Contents | February 2001
In This Issue (Contributors)
More on politics from The Atlantic Monthly.
From Atlantic Unbound:
Roundtable: "Does Clinton Matter?" (January 26, 2000)
Atlantic Unbound has invited The Atlantic Monthly's Jack Beatty, David Brooks of The Weekly Standard, David Corn of The Nation, and the historian Sean Wilentz of Princeton University to take up the question of the Clinton legacy.
Flashback: "The Clinton Era" (January 26, 2000)
A look back at Atlantic articles—by James Fallows, Thomas Byrne Edsall, Peter Edelman, and others—assessing Bill Clinton and his presidency.
Flashback: "American President" (February 20, 1997)
Atlantic writing on presidents and the presidency.
Sage, Ink: "'Fat Naked Guy' Survival Theory" (August 24, 2000)
A cartoon by Sage Stossel.
Sage, Ink: "Perennial Favorite" (September 24, 1998)
A cartoon by Sage Stossel.
Sage, Ink: "X-Rated Problem" (September 16, 1998)
A cartoon by Sage Stossel.
Elsewhere on the Web
Links to related material on other Web sites.
The Clinton Years
The companion Web site to a joint Nightline and Frontline television special.
The Clinton Legacy
"The New York Times takes a look at the 42nd president and his impact on policy, politics and culture."
The Atlantic Monthly | February 2001
s it possible that Kenneth Starr was really a double agent, working for the other conspiracy? Think about it. Before Judge Starr got into gear, Newt Gingrich was still riding tolerably high as Republican speaker of the House, with a bevy of good old boys jostling for position behind him in case he should stumble. But then, just like that, Newt was gone, and so was the next man in line, and suddenly you couldn't give this plum away. The Republican Party had been definitively exposed as the Party of Adultery, and would in the last result have to reach all the way out of the Bible Belt and into the sinful North to find a pure Republican.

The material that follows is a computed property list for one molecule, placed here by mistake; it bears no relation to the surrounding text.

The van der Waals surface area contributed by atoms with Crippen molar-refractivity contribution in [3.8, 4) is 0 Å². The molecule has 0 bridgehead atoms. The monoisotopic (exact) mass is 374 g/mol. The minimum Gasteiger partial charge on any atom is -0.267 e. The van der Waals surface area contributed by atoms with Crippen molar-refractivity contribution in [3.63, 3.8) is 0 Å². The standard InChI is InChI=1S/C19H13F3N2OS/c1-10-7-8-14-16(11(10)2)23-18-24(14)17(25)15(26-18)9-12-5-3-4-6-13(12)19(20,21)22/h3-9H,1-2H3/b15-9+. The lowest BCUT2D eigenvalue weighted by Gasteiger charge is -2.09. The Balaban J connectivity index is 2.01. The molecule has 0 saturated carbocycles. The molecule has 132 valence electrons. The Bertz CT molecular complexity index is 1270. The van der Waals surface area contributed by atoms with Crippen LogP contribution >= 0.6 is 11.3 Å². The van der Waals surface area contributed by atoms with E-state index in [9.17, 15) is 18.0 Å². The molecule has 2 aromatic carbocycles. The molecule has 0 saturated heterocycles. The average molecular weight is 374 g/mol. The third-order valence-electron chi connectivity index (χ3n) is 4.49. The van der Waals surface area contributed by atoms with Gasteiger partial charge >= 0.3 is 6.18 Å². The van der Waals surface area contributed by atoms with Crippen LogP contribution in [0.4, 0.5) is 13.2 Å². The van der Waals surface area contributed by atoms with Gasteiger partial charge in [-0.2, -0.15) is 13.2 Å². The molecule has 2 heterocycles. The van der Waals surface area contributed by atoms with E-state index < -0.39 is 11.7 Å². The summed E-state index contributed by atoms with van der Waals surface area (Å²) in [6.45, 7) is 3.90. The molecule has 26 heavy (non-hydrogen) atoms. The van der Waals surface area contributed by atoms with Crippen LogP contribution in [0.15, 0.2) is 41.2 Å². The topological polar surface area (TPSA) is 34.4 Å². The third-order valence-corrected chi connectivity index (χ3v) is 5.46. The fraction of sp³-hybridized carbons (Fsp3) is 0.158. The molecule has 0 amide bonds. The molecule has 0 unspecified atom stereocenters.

Mutual Assured Destruction
He made sex obsolete—at least as a weapon of political war
by Wilfrid Sheed
A real double agent could hardly have done more, or done it more entertainingly. There is nothing in nature funnier, or better for the nation, than the sight of a pharisee running down the street with his pants around his knees. And one assumed that when the laughter had subsided, everybody would have learned his lesson and would return gratefully to the ancient doctrine of mad, or "mutual assured destruction," which says, "I won't use the sex bomb if you won't." Done and done, over and out.
But the cheese was still sitting there in the trap, and the bait was on the line, and the conservatives simply had to keep going—though more carefully this time. In fact, a kid listening to the second wave of right-wing telethoners might have gotten the fuzzy notion that sex outside marriage actually wasn't all that bad, and that maybe lying to your wife about it was at least understandable. But using legalisms in a court of law? Would the man stop at nothing?
So the wily Starr kept on reeling until the conservatives were all the way into court themselves—a joke of their own devising. Along the road to impeachment Starr had somehow even persuaded them to acquiesce in another conservative first—pornography on the Internet, in the form of the salacious Starr Report on Clinton's doings, a sin the religious right is still paying for in lost power and credibility.